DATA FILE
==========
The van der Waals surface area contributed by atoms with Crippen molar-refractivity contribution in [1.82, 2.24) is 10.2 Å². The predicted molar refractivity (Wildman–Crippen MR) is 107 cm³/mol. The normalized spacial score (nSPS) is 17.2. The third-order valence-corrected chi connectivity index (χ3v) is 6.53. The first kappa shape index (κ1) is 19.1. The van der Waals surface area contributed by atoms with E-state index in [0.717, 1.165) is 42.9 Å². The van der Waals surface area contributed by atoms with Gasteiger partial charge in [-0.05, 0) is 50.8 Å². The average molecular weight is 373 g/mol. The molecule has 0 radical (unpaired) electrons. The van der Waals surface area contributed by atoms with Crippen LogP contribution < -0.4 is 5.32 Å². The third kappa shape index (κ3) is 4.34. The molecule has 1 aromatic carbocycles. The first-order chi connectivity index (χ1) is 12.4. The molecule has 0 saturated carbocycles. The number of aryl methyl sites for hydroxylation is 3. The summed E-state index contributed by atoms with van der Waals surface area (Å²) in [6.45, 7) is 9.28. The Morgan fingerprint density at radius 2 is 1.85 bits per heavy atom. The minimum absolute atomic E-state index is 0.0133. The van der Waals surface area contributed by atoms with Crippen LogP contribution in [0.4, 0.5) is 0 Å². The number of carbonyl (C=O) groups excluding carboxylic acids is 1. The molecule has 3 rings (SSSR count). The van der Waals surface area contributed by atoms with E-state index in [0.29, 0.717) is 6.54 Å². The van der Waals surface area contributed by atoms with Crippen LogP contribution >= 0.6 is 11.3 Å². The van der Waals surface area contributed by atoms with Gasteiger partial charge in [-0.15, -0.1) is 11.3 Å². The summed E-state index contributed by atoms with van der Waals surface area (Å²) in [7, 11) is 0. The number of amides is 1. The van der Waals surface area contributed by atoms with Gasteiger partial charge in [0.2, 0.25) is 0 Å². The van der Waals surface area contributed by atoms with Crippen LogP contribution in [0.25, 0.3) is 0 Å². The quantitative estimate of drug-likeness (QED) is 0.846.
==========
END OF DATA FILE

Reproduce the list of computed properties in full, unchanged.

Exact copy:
The van der Waals surface area contributed by atoms with Crippen molar-refractivity contribution in [1.82, 2.24) is 10.2 Å². The predicted molar refractivity (Wildman–Crippen MR) is 107 cm³/mol. The normalized spacial score (nSPS) is 17.2. The third-order valence-corrected chi connectivity index (χ3v) is 6.53. The first kappa shape index (κ1) is 19.1. The van der Waals surface area contributed by atoms with E-state index in [0.717, 1.165) is 42.9 Å². The van der Waals surface area contributed by atoms with Gasteiger partial charge in [-0.05, 0) is 50.8 Å². The average molecular weight is 373 g/mol. The molecule has 0 radical (unpaired) electrons. The van der Waals surface area contributed by atoms with Crippen LogP contribution < -0.4 is 5.32 Å². The third kappa shape index (κ3) is 4.34. The molecule has 1 aromatic carbocycles. The first-order chi connectivity index (χ1) is 12.4. The molecule has 0 saturated carbocycles. The number of aryl methyl sites for hydroxylation is 3. The summed E-state index contributed by atoms with van der Waals surface area (Å²) in [6.45, 7) is 9.28. The Morgan fingerprint density at radius 2 is 1.85 bits per heavy atom. The minimum absolute atomic E-state index is 0.0133. The van der Waals surface area contributed by atoms with Crippen LogP contribution in [0.4, 0.5) is 0 Å². The number of carbonyl (C=O) groups excluding carboxylic acids is 1. The molecule has 3 rings (SSSR count). The van der Waals surface area contributed by atoms with E-state index in [0.29, 0.717) is 6.54 Å². The van der Waals surface area contributed by atoms with Crippen LogP contribution >= 0.6 is 11.3 Å². The van der Waals surface area contributed by atoms with Gasteiger partial charge in [-0.15, -0.1) is 11.3 Å². The summed E-state index contributed by atoms with van der Waals surface area (Å²) in [7, 11) is 0. The number of amides is 1. The van der Waals surface area contributed by atoms with Gasteiger partial charge in [0.2, 0.25) is 0 Å². The van der Waals surface area contributed by atoms with Crippen LogP contribution in [0.25, 0.3) is 0 Å². The quantitative estimate of drug-likeness (QED) is 0.846.